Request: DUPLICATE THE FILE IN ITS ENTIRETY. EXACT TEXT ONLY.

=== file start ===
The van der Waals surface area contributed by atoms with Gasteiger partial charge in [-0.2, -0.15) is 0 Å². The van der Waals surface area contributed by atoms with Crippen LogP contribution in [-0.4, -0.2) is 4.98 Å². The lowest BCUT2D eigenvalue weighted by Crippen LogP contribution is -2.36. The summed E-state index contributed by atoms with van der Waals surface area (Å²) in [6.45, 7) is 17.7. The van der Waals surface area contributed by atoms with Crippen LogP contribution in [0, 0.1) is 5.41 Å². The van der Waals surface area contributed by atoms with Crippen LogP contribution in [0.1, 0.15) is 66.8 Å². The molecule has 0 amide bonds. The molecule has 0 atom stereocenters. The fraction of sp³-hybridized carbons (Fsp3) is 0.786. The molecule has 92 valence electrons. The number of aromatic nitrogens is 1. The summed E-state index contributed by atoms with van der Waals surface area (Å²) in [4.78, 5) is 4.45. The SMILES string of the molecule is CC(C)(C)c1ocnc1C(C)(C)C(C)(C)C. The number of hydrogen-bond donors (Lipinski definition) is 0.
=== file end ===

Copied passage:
The van der Waals surface area contributed by atoms with Gasteiger partial charge in [-0.2, -0.15) is 0 Å². The van der Waals surface area contributed by atoms with Crippen LogP contribution in [-0.4, -0.2) is 4.98 Å². The lowest BCUT2D eigenvalue weighted by Crippen LogP contribution is -2.36. The summed E-state index contributed by atoms with van der Waals surface area (Å²) in [6.45, 7) is 17.7. The van der Waals surface area contributed by atoms with Crippen LogP contribution in [0, 0.1) is 5.41 Å². The van der Waals surface area contributed by atoms with Crippen LogP contribution in [0.1, 0.15) is 66.8 Å². The molecule has 0 amide bonds. The molecule has 0 atom stereocenters. The fraction of sp³-hybridized carbons (Fsp3) is 0.786. The molecule has 92 valence electrons. The number of aromatic nitrogens is 1. The summed E-state index contributed by atoms with van der Waals surface area (Å²) in [4.78, 5) is 4.45. The SMILES string of the molecule is CC(C)(C)c1ocnc1C(C)(C)C(C)(C)C. The number of hydrogen-bond donors (Lipinski definition) is 0.